Not black and white
Dogs are thought to be near sighted and on average their vision is estimated to be 20/75. This means the image they see of something 20 feet away appears as if it were 75 feet away to a person known to have normal visual acuity (ie 20/20 vision).
The retina is a layer at the back of the inside of the eye that contains specialised cells known as rods and cones. Cones are the light catching cells that respond to colour and allow detailed sight while rods are responsible for vision at low light levels and detect motion. These photosensitive cells trigger nerve impulses that pass via the optic nerve to the brain where the visual image is formed.
Human dog differences
Dogs have only two types of cones in their eyes, compared to our three. This means they are unable to detect reds and greens and instead detect shades of grey. Essentially this results in a colour palate made up of blues and yellows. Where we see red they will see grey/brown, for orange they will see a dark yellow and a light yellow for our yellow, green to them appears grey/yellow , blue appears as light blue and violet as a dark blue. So a bright red ball in the mud would not be obvious based on sight alone to our dogs and a blue or yellow ball will be more easily seen.
A study published in the Proceedings of the Royal Society B suggests that dogs may be able to see in the ultraviolet range- like insects, fish and birds. That would mean they’re able to see things that are completely invisible to us! Further investigation is needed to appreciate how dogs could benefit from this ability but evolutionarily it could have provided hunting advantage in certain specific environments- such as an arctic hare against a snowy background and allow dogs to see urine trails left by prey.
Better night vision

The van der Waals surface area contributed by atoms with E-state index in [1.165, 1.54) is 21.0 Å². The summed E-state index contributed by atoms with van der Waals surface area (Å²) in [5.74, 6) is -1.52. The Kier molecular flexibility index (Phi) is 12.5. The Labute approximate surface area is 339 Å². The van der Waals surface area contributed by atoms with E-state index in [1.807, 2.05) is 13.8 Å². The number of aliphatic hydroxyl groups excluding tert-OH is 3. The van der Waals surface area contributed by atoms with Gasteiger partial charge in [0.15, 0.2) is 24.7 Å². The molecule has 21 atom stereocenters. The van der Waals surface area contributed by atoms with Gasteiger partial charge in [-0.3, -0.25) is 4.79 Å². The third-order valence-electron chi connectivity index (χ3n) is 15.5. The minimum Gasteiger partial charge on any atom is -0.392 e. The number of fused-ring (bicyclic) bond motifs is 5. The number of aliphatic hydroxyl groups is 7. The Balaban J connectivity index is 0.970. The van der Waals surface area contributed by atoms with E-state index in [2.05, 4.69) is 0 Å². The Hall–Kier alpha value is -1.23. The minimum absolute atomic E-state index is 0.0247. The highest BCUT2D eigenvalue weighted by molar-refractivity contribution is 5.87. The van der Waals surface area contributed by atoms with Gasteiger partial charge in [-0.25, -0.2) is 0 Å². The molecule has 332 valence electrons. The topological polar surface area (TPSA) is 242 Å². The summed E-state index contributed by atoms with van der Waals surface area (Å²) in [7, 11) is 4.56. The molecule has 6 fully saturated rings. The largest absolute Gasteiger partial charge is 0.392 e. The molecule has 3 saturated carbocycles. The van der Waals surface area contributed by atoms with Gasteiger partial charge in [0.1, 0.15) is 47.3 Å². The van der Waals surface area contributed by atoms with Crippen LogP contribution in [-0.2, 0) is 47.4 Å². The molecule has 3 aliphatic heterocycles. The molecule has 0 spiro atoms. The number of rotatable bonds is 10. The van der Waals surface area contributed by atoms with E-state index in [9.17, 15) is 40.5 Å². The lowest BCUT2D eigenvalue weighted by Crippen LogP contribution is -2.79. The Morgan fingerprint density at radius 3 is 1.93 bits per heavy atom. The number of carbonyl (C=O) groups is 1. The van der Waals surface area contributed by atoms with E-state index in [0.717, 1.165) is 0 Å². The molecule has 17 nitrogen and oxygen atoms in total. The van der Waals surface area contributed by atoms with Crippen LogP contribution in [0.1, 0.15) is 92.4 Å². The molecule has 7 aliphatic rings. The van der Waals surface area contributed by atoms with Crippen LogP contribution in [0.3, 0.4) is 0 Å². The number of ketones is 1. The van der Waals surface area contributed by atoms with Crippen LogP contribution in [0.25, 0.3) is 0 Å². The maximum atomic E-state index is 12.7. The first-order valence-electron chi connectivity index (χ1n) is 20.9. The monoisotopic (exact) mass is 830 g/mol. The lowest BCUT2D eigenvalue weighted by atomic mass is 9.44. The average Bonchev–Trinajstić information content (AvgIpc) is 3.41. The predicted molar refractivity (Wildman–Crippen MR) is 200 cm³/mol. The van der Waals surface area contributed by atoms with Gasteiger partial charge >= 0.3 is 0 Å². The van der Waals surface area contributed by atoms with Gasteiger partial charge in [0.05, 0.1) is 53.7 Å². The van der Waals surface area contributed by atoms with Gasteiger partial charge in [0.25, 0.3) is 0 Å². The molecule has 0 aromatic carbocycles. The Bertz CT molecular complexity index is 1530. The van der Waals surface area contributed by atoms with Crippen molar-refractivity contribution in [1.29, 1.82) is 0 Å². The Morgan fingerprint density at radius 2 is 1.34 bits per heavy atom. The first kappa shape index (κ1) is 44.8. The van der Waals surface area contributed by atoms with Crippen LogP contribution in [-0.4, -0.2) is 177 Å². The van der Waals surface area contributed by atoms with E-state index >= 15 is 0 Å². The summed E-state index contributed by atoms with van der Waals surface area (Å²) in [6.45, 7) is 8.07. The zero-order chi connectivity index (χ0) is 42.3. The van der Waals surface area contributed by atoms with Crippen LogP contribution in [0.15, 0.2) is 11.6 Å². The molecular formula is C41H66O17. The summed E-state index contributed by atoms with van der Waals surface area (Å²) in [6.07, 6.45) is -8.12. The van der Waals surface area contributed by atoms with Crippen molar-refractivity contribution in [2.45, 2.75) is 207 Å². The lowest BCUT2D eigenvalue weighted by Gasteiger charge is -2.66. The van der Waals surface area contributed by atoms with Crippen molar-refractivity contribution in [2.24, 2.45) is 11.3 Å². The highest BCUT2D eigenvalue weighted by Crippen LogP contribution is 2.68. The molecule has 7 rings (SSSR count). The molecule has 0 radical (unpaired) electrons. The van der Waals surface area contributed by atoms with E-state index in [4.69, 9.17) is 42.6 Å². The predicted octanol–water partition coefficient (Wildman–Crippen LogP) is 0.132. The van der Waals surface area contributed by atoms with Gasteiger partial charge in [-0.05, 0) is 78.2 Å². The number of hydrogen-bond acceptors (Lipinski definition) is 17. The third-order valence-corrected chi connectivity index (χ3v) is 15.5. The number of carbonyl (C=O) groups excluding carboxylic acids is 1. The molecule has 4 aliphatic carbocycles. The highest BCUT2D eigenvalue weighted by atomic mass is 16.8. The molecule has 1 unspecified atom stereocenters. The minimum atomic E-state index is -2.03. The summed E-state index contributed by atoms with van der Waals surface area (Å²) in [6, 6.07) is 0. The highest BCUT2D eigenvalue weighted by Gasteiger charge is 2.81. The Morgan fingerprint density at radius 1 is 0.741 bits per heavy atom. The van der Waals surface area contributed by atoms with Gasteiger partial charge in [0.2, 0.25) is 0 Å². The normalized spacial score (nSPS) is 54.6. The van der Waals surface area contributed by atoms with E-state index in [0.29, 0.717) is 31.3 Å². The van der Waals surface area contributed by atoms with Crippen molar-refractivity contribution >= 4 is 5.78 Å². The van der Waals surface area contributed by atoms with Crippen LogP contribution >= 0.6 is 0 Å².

Dogs’ retinae have many more rods than cones and many more rods than we do. Unlike us, dogs have a tapetum lucidum which is a reflective membrane within the eye that redirects light back towards the retina. This potentially gives them superior night vision to ours, although visual acuity will not be good in dim light, some scientists believe it allows them to see in light five times dimmer than we can. In addition, the rod dominated retina should allow for better motion detection. When you stand at a distance from your dog they might not be able to focus on you but if you move around you are more likely to get their attention.
Dogs often have a wider field of vision than us due to their wider set eyes but this will reduce their depth perception as there is less binocular vision.
With sight there seems to be a trade off, with eyes that are sensitive in low light conditions being less able to see detail in light. Dogs, having evolved from nocturnal hunters, may have maintained their ability to see in low light conditions and rely more on the other senses of hearing and smell than we do, to get an accurate ‘picture’ of their environment. Dogs can hear a much wider range of frequencies than we can, picking up higher frequency sounds that are inaudible to us. Their noses have about fifty times the olfactory receptors that we have- giving them approximately 300 million. In addition, the portion of their brain associated with smell is forty times greater than ours.
More research is needed to further comprehend how dogs see the world and with that knowledge will come enhanced human dog interaction. In the meantime, if you want to make it easier for your dog to pick you out in a crowd, consider wearing blue. For a fun look at how your dog might see the world check out the Pup View smartphone app.
Alison graduated from Cambridge University, in Veterinary medicine and surgery, in 1999. She initially worked in mixed practice before concentrating on domestic animals for the next 16 years. When Alison isn’t working as a vet, she is helping The Red Dog Company make the very best dog beds and accessories available.